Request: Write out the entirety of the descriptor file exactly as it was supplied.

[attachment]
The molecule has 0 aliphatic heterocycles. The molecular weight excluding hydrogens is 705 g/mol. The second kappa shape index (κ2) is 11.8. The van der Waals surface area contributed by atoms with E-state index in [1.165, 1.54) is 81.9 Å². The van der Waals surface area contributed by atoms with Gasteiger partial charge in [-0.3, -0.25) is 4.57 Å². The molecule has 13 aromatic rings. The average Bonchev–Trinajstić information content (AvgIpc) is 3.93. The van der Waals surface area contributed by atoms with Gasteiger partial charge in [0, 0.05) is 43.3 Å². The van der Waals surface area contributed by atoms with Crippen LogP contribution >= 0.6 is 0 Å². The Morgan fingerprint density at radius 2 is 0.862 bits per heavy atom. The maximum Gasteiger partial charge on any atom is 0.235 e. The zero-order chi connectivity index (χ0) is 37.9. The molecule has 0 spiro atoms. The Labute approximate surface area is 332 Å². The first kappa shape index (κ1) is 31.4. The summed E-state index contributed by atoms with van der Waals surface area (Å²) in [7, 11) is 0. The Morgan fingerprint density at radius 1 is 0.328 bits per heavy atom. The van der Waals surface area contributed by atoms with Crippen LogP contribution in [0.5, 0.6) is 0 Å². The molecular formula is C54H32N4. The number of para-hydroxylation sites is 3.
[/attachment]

The molecule has 0 aliphatic heterocycles. The molecular weight excluding hydrogens is 705 g/mol. The second kappa shape index (κ2) is 11.8. The van der Waals surface area contributed by atoms with E-state index in [1.165, 1.54) is 81.9 Å². The van der Waals surface area contributed by atoms with Gasteiger partial charge in [-0.3, -0.25) is 4.57 Å². The molecule has 13 aromatic rings. The average Bonchev–Trinajstić information content (AvgIpc) is 3.93. The van der Waals surface area contributed by atoms with Gasteiger partial charge in [0, 0.05) is 43.3 Å². The van der Waals surface area contributed by atoms with Crippen LogP contribution >= 0.6 is 0 Å². The Morgan fingerprint density at radius 2 is 0.862 bits per heavy atom. The maximum Gasteiger partial charge on any atom is 0.235 e. The zero-order chi connectivity index (χ0) is 37.9. The molecule has 0 spiro atoms. The Labute approximate surface area is 332 Å². The first kappa shape index (κ1) is 31.4. The summed E-state index contributed by atoms with van der Waals surface area (Å²) in [7, 11) is 0. The Morgan fingerprint density at radius 1 is 0.328 bits per heavy atom. The van der Waals surface area contributed by atoms with Crippen LogP contribution in [0.5, 0.6) is 0 Å². The molecular formula is C54H32N4. The number of para-hydroxylation sites is 3.